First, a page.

Google vice president of product management Sundar Pinchai revealed the Craftshaft update this morning during a press event in San Francisco, before delaying the release of Chrome OS and unveiling a beta Chrome OS netbook dubbed the "Cr-48." A 32-bit Intel incarnation of Crankshaft is currently available with the "canary builds" of Chrome, the builds that precede even the developer versions of the browser.
The company is also working on ARM and x64 ports.
According to Pincai, with Craftshaft in place, Chrome is two to three times faster than the average web browser from just two years ago, and he claimed that compared with the 2008 incarnation of Microsoft Internet Explorer, it's one hundred times faster. "Something that took a minute to execute two years ago takes a second to execute today," Pinchai said.
Craftshaft uses what Pinchai calls an "adaptive compiler." In essence, this is designed to heavily optimize code that's regularly executed but to avoid much optimization with code that's not.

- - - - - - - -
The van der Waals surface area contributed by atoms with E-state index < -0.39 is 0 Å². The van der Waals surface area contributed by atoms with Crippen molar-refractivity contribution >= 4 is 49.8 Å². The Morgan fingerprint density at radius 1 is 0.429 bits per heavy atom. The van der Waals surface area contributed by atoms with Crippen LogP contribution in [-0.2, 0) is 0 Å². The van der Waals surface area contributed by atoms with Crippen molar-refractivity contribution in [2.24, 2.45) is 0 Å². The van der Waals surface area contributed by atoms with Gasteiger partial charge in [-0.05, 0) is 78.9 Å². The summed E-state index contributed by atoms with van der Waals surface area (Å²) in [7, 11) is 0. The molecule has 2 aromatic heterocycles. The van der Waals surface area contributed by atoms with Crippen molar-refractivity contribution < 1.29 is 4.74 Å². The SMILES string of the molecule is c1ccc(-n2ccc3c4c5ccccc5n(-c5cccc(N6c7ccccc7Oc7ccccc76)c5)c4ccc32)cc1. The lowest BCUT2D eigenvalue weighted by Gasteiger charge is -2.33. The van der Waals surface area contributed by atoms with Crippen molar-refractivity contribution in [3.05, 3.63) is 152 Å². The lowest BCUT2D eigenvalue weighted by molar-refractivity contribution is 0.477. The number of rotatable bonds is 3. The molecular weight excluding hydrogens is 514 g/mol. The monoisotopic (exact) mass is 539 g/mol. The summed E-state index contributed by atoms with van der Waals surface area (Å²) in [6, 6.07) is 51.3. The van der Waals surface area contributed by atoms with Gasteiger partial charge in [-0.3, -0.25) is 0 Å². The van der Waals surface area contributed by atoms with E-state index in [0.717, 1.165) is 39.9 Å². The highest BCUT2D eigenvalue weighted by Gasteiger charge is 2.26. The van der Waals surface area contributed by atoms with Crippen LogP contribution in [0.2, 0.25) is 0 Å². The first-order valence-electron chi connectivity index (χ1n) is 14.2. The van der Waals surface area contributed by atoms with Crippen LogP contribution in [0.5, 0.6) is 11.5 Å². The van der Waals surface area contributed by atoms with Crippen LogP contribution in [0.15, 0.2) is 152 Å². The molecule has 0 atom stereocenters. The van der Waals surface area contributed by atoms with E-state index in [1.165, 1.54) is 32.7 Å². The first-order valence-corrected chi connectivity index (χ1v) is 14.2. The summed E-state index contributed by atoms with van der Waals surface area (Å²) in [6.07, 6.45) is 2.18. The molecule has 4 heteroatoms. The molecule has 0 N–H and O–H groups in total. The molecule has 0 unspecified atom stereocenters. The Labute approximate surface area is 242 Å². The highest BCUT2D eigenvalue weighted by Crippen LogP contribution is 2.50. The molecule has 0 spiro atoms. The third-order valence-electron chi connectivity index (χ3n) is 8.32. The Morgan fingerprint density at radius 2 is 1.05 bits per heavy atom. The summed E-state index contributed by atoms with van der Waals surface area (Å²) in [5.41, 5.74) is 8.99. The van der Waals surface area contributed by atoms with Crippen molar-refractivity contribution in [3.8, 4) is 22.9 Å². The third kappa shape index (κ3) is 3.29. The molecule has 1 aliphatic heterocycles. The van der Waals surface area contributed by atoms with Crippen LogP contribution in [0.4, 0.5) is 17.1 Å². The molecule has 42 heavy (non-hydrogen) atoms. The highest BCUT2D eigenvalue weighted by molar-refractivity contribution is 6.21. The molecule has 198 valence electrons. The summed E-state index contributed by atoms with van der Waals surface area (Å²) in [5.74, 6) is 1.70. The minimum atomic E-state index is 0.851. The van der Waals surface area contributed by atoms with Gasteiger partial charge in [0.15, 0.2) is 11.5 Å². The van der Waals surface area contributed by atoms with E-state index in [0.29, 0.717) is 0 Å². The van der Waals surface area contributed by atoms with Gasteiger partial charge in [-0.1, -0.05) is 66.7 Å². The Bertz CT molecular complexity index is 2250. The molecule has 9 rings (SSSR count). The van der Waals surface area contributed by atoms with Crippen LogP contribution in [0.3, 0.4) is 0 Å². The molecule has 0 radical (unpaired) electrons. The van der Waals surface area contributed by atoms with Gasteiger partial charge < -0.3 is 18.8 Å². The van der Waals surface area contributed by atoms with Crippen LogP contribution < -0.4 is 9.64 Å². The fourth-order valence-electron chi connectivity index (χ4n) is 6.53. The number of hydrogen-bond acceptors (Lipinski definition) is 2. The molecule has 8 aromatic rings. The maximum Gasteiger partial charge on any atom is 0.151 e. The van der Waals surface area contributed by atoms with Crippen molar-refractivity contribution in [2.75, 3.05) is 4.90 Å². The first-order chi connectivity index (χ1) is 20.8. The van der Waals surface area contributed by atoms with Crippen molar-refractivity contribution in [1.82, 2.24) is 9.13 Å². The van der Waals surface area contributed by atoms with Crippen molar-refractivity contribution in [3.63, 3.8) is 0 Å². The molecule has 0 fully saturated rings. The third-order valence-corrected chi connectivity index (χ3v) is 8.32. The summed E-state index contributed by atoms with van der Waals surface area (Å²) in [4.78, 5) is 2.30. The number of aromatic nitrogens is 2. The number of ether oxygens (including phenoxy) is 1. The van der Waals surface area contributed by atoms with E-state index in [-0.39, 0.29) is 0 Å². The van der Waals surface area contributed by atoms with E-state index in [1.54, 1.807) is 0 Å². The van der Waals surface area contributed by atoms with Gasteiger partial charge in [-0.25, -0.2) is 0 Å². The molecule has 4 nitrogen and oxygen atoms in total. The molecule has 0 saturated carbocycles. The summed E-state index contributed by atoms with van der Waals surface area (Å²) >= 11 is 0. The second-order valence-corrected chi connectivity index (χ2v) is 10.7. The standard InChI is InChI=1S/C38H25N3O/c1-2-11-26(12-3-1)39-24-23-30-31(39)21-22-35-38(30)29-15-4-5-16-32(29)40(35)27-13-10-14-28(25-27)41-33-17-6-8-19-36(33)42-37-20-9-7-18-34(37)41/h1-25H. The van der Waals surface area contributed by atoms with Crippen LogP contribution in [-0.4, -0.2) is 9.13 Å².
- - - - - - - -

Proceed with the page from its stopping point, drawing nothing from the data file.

This begins with a base compiler that is, according to the company, twice as fast as the compiler used by the beta version of Chrome 9, and which generates 30 per cent less code. The engine also uses a "runtime profiler" to identify "hot code" — code that users spend a significant amount of time running — and then an "optimizing compiler" recompiles code that has been identified by the profiler. This uses "static single assignment form" compile design to offer such optimizations as loop-invariant code motion, linear-scan register allocation, and inlining.
At the same time, Google includes "deoptimization support," which will identify cases where the optimizing compile is over-promising. In these cases, the engine will then default back to the base compiler.
Given this setup, Google says, you may not see much of a performance improvement on SunSpider and other benchmarks that finish in just a few milliseconds.